There are so many networking devices such as routers, switches, gateways, etc. that aid the proper functioning of a network. In fact, big organizations even have their own private networks to allow computers to communicate with each other.
But what if any network devices stop functioning efficiently or become ‘faulty’? There needs to be a system that keeps a check on the proper functioning of the network devices.
The Simple Network Management Protocol (SNMP) exactly does that. It monitors any faults in the network or network devices. By detecting the network defaults, it makes the user aware of what is wrong with the network.
Note: If you haven’t read the previous blog of our CCNA 200-301 series, I highly recommend you do so.
In this blog, we will learn about the SNMP protocol and how it works. We will also learn the uses of the SNMP Protocol. Let us begin learning!
What Do We Understand by Simple Network Management Protocol (SNMP)?
The Simple Network Management Protocol (SNMP) is a Network Protocol that manages and monitors network devices in an Internet-connected network. It keeps a check on the working of all devices such as routers, switches, etc. Technology has been here since 1988!
Its main function is to detect faults in Network Devices. Imagine if there are over 500 network devices in your company. It would be such a difficult task for the Network Administrator to go over each one of the devices one by one.
This is why the SNMP protocol plays a very important role. It keeps a check on all the faulty devices and notifies the network admin. Not only that, but it also allows the network administrators to remotely modify settings and configurations in network devices. The SNMP is installed in many local network devices such as routers, switches, gateways, printers, UPS, firewalls, servers, wireless access points, etc.
Note: The SNMP resides in the Application Layer of the Open Systems Interconnection (OSI) model.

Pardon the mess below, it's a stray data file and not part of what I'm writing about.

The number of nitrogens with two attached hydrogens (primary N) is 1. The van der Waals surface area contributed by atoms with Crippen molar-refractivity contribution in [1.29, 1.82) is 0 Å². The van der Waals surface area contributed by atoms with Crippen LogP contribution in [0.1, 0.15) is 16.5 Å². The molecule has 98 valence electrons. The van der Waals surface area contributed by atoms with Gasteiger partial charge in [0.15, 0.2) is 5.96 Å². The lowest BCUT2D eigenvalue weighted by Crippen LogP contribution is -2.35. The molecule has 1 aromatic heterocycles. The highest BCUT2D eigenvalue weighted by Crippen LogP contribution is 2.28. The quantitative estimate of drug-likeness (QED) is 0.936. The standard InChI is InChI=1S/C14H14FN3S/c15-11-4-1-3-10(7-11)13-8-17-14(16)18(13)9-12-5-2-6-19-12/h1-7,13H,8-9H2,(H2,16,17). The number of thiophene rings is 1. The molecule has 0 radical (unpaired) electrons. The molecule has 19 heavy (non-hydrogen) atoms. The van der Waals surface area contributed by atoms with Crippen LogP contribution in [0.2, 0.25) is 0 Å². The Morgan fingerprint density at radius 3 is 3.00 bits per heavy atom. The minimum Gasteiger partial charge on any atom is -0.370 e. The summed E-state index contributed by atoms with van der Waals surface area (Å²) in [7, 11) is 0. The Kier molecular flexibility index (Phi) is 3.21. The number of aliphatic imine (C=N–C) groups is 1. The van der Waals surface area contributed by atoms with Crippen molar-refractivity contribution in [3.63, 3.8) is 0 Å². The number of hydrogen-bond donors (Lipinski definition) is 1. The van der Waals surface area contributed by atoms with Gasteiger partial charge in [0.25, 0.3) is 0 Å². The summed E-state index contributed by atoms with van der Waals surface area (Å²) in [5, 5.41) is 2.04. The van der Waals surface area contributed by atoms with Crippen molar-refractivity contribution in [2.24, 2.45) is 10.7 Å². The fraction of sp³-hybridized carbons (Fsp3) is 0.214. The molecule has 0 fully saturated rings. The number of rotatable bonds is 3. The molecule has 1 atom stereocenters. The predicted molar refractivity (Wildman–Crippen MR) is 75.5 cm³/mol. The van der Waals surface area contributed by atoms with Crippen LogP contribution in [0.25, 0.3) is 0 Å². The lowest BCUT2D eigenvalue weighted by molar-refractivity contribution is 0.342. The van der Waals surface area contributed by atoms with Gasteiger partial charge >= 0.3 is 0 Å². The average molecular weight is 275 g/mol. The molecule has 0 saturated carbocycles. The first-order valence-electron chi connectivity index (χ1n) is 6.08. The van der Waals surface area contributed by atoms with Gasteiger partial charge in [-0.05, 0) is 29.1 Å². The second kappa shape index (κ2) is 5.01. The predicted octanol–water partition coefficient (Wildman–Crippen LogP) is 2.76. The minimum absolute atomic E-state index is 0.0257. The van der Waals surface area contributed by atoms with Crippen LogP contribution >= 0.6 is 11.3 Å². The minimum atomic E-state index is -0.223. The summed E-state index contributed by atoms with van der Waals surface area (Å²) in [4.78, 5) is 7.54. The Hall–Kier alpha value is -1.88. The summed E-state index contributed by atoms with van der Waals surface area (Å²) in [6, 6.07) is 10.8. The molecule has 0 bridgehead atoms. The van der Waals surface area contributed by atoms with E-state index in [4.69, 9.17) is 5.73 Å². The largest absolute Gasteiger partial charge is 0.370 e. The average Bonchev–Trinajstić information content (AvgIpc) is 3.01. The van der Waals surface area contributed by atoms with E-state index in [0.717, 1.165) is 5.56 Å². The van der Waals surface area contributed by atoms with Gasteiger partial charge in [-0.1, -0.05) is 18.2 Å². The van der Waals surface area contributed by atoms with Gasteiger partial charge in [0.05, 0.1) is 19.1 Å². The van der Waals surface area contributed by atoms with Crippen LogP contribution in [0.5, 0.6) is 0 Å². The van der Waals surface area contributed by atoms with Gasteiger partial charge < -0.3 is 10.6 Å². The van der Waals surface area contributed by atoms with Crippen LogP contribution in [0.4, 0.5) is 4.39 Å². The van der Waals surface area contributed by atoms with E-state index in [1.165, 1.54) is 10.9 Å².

How Does the SNMP Work?
Before we learn about the working of the SNMP, let us first learn about a very important component, that is, the SNMP server.
The SNMP server also called the SNMP Manager or management server that can query managed devices for information. It can set specific guidelines on the managed devices and receive notifications sent by the managed devices.
An SNMP server uses SNMP to collect information about the network devices present in a network. This information could contain parameters like link speed, memory usage, temperature, fan speed, etc.
There can be 2 different methods of how an SNMP works:
An SNMP can collect such information from a simple process called polling. This is how it works. After a few minutes, an SNMP server sends messages to the network devices that it manages using UDP port 161. With polling, you can check the status of your network device at any time.
This method of collecting information does not involve the server frequently sending messages out to the network devices. In fact, a network device itself notifies the SNMP server in case it stops working.
For example, if the CPU becomes too hot, it sends SNMP trap messages to the SNMP server. The server then notified the Network Administrator.
Therefore, the traps are very reactive as they wait for the network device to notify the server.
Note: We generally use a mixture of both polling and SNMP trap methods.
What are the Advantages of Using the SNMP Server?
The server does the following jobs:
- The SNMP records the data for historical use.
- It provides the health information of network devices in the form of bar graphs, pie charts, line charts, etc.
- It provides a detailed dashboard with network health summary.
The above dashboard is an example of how the SNMP server shows the network’s health.
What are the Different Versions of the SNMP Protocol?
There are three versions of the SNMP protocol. These are:
SNMP Version 1 (SNMPv1):
- It is known as RFC 1157.
- Version 1 of less secure as compared to version 3 of the SNMP protocol. Version 1 does not need any username. All you need to do is enter a special password called “Community String”.
- There is no encryption present.
SNMP Version 2 (SNMPv2):
- It is more efficient than SNMP version 1 for error handling.
- It is known as RFC 1901.
- It is, however, less secure than version 3 of the SNMP protocol.
- It does not have any encryption.
SNMP Version 3 (SNMPv3):
- Version 3 has better security and encryption.
- The Network Administrator can set up a password according to his own will.
- He can also set up a username in SNMP version 3.
- It was known as RFC 3410.
The SNMP Version 2 is the most used SNMP version of all time. The latest version, that is, the SNMP version 3 provides better protection and encryption.
This is all you need to know about the SNMP protocol. So far we have learned what is meant by SNMP protocol and how it functions. We have also learned about the different versions of the SNMP protocol and which version is used most of all!
In the upcoming blogs, we will learn about Syslog and the differences between Syslog and SNMP protocol. We have already learned about the HTTP and HTTPS protocols.
Stay tuned for more blogs in our CCNA series.